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Abstract

Betapapillomavirus (betaPV) infections are often associated with squamous-cell carcinoma (SCC) and the prevalence of betaPV infections in (immunosuppressed) SCC patients is known to be high. The distribution and possible associated factors of betaPV infections in the general population, however, are largely unknown. To address this issue, betaPV infection was studied in 1405 SCC-free immunocompetent (=845) and immunosuppressed (=560) individuals from six countries of different latitudes. A standard study protocol was used to obtain information about age, sex, UV-irradiation and skin type, and from all participants eyebrow hairs were collected for detection and genotyping of 25 established betaPV types using the PM-PCR reverse hybridization assay (RHA) method. The frequency of betaPV-positive participants ranged from 84 to 91 % in the immunocompetent population with HPV23 as the most prevalent type, and from 81 to 98 % in the immunosuppressed population with HPV23 as the most or the second most prevalent type. The median number of infecting betaPV types ranged from four to six in the immunocompetent and from three to six in the immunosuppressed population. Increasing age in the immunocompetent participants and (duration of) immunosuppression in the immunosuppressed patients were associated with betaPV infection. In both groups, sex, skin phototype, sunburns and sun-exposure were not consistently associated with betaPV infection. This study demonstrates that betaPV infections are also highly prevalent in SCC-free individuals, with similar HPV types prevailing in both immunocompetent and immunosuppressed persons. Age and (duration of) immunosuppression were identified as betaPV infection-associated factors, whereas characteristics related to sun exposure and skin type were not.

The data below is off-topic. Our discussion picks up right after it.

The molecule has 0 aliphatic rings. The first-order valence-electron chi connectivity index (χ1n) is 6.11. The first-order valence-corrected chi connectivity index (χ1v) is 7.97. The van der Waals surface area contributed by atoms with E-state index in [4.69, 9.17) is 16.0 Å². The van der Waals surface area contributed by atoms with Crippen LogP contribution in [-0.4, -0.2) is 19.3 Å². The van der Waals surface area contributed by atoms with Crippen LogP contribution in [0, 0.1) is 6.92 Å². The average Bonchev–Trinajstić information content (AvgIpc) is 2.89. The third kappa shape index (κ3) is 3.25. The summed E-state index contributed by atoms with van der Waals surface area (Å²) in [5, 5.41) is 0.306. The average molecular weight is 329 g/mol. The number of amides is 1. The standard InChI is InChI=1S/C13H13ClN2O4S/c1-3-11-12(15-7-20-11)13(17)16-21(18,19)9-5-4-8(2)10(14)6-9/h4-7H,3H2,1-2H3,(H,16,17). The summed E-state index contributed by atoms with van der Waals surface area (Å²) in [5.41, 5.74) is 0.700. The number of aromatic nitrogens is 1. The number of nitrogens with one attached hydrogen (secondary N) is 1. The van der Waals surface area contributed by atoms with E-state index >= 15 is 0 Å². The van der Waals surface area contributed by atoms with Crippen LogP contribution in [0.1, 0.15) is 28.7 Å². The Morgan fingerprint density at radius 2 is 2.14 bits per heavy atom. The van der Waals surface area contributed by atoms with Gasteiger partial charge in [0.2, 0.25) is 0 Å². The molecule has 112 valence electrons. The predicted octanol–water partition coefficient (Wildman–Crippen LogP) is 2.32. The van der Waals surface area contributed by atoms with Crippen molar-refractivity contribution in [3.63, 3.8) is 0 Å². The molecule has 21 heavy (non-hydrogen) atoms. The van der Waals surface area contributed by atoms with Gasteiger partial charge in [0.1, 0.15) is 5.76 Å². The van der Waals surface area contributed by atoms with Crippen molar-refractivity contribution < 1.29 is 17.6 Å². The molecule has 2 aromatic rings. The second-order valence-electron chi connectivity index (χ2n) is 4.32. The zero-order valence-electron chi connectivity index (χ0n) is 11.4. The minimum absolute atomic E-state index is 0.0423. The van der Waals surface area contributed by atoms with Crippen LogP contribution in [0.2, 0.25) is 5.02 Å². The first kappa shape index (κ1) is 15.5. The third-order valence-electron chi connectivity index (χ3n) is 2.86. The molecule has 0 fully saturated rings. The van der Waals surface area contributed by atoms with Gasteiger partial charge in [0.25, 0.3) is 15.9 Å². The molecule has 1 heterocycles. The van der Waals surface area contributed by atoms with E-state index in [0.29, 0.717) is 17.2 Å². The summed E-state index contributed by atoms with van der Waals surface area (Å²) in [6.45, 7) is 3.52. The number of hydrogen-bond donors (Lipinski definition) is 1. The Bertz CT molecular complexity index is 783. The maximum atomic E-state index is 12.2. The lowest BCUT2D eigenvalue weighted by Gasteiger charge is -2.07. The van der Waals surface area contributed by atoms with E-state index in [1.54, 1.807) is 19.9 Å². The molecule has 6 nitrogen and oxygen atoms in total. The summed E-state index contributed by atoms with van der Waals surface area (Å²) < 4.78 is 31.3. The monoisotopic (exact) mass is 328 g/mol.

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2009-07-01
2020-01-22
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vol. , part 7, pp. 1611–1621

The printed version of this paper contains incorrect column headings in Table 3. The column headings on p. 1617 (second part of Table 3) should read ‘Characteristics’, ‘Australia’ and ‘Pooled analyses’.

A corrected version of the PDF is available here.



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